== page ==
Thursday, April 18, 2013

FAQ: Optimum Altitude

Q: "You seem to be just 'skimming' above the surface. Why not fly higher?"

A: Altitude control in Martin Fischer's foil concept is supposed to come from the change in foil curvature just below the hull exit point. As the boat rises, the radius of the part of the foil immediately under the water surface changes progressively so that the immersed portion of the foil gets more vertical. This gradual reduction in dihedral of the wet part of the foil reduces the vertical lift component and encourages ride height to settle.

The position of this change in foil curvature determines ride height.
It would be possible to position it further below the hull. However the span under the inflection would have to remain the same as it is sized to provide sideforce when foiling. Therefore the whole foil would have to be longer. This would make the span excessive at sub-foiling speeds so would bring a drag penalty upwind and in light winds.

Actually, to be technically correct, such additional span at the top (aimed only at increasing ride height when foiling) would need to be 'washed out' to stop it making significant sideforce. If the additional top part did provide sideforce, it would effectively reduce overall dihedral angle: Its sideforce would subtract from the contribution to sideforce by the rest of the foil. So the vertical component of the remaining span would also shrink...

Q: "Would flying higher have any advantages?"

A: Flying higher would require some additional foil span that would add only drag at sub-foiling speeds. In a racing context this penalty would be present more than 50% of the time.

Spray drag is an interesting consideration: Though it looks messy, the spray being thrown up by the foils does not cause additional drag when it hits the hulls. The reason is that energy had already been transferred to the water in the spray when it was directed upward by the foils. If anything, redirecting the spray down and back returns some energy to the hulls.
Think of the exchange of energy in terms of equal and opposite reactions: When you push water up and forward it pushes you down and back which slows you down. When you push it down and back it pushes you up and forward, a form of energy recovery.
So spray only adds drag if it strikes the front half of the boat while moving back. If it strikes the back part of the boat while moving forward it can be ignored...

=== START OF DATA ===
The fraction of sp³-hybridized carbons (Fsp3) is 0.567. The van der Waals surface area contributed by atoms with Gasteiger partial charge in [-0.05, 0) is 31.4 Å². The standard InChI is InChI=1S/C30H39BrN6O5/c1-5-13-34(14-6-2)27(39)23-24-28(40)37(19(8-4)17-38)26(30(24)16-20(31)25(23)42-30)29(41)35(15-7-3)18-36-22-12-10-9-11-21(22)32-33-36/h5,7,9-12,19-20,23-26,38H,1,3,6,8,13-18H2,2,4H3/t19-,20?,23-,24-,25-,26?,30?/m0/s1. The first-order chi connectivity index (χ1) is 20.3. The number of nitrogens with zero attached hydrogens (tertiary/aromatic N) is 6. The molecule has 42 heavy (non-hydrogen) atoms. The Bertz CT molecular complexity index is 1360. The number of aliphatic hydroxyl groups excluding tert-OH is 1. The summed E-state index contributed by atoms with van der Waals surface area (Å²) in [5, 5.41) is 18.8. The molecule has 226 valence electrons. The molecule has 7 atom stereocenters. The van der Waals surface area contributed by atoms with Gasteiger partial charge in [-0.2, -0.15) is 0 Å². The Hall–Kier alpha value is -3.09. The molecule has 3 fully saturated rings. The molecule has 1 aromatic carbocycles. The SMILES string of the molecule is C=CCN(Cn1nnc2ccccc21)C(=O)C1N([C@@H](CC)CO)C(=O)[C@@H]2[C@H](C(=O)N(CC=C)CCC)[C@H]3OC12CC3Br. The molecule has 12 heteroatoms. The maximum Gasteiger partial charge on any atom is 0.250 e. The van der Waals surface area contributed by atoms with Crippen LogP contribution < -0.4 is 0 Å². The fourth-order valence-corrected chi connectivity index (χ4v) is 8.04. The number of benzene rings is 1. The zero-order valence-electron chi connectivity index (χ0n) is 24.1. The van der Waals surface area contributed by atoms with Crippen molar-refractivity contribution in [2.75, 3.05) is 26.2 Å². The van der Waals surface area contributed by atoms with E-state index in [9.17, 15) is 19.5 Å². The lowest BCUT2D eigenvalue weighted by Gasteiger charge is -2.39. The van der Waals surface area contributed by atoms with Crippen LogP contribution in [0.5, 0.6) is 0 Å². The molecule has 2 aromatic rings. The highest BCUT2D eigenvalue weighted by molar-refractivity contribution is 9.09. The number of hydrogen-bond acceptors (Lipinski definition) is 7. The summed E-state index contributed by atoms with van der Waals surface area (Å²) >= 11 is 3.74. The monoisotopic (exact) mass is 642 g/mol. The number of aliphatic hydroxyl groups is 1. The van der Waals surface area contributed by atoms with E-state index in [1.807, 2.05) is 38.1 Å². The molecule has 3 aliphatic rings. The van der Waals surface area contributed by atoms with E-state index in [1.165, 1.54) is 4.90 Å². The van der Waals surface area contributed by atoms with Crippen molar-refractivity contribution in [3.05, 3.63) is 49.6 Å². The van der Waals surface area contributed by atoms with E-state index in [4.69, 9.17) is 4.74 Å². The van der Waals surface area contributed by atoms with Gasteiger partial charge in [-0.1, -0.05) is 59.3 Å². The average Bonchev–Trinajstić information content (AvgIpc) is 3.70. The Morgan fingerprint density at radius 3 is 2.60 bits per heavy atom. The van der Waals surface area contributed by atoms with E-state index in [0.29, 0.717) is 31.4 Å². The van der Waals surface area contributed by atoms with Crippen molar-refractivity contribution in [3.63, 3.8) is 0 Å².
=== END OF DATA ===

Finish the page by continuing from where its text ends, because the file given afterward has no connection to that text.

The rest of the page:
The ideal solution would be to fence the foils to suppress/redirect the spray in the first place, but this is not practical since the foils must pass through the bearings at the hull surfaces.

It may be that in future it will pay to foil all the time as rigs get more powerful, sailing techniques develop, materials get stiffer and our understanding of hydrodynamics evolves.
If that happens then considerations such as wave clearance and amplified shifts in the CG due to heel will come into play.

It should be noted that, as long as two foils are being used, the dynamics of heeling to windward are not analogous to those on a Moth. If it were possible to fly on the leeward foil only (as the AC72s are doing) then flying higher might allow some windward heel which may have some advantages. If that is the case then foiling higher still could amplify those advantages.

Finally there would be a tradeoff between raising the rig into better wind and losing some end-plate effect from the water surface.

But in the A class, with current technology and within the present rule restrictions, it appears that it does not pay to foil all the time. The long slender hull combined with a low displacement is very efficient at low speed and even more so when foil assisted. The limited sail area and constrained foil horizontal span also contribute to make foil assisted sailing the most attractive option at intermediate speeds before stability becomes an issue.

The initial solution chosen for Paradox is therefore to make the necessary compromises for what is effectively a foil assisted boat that can transition fully onto the foils and become dynamically stable when certain conditions are encountered. With the initial Fischer S foil solution full foiling is proving just too expensive in terms of drag.

This is an example of how a clear brief is vital in guiding the assessment process during development: The brief called for a boat that could be pushed hard through being dynamically stable as the foils begin to generate enough lift to support 100% of mass.

Regardless of whether that goal has been achieved (still being evalusted), the bottom line is that overall drag around the course is what matters.

We will continue to experiment until this crucial value has been reduced below that of other designs.
At the same time the drag reductions must be exploitable: the boat must be simple and intuitive to use so the single-handed skipper can look 'out of the boat' and concentrate on the race.

Now we are working to establish the best settings to get the most out of the first generation concept.
The next step will be to assess whether the configuration is in fact faster around the course in a wide range of conditions.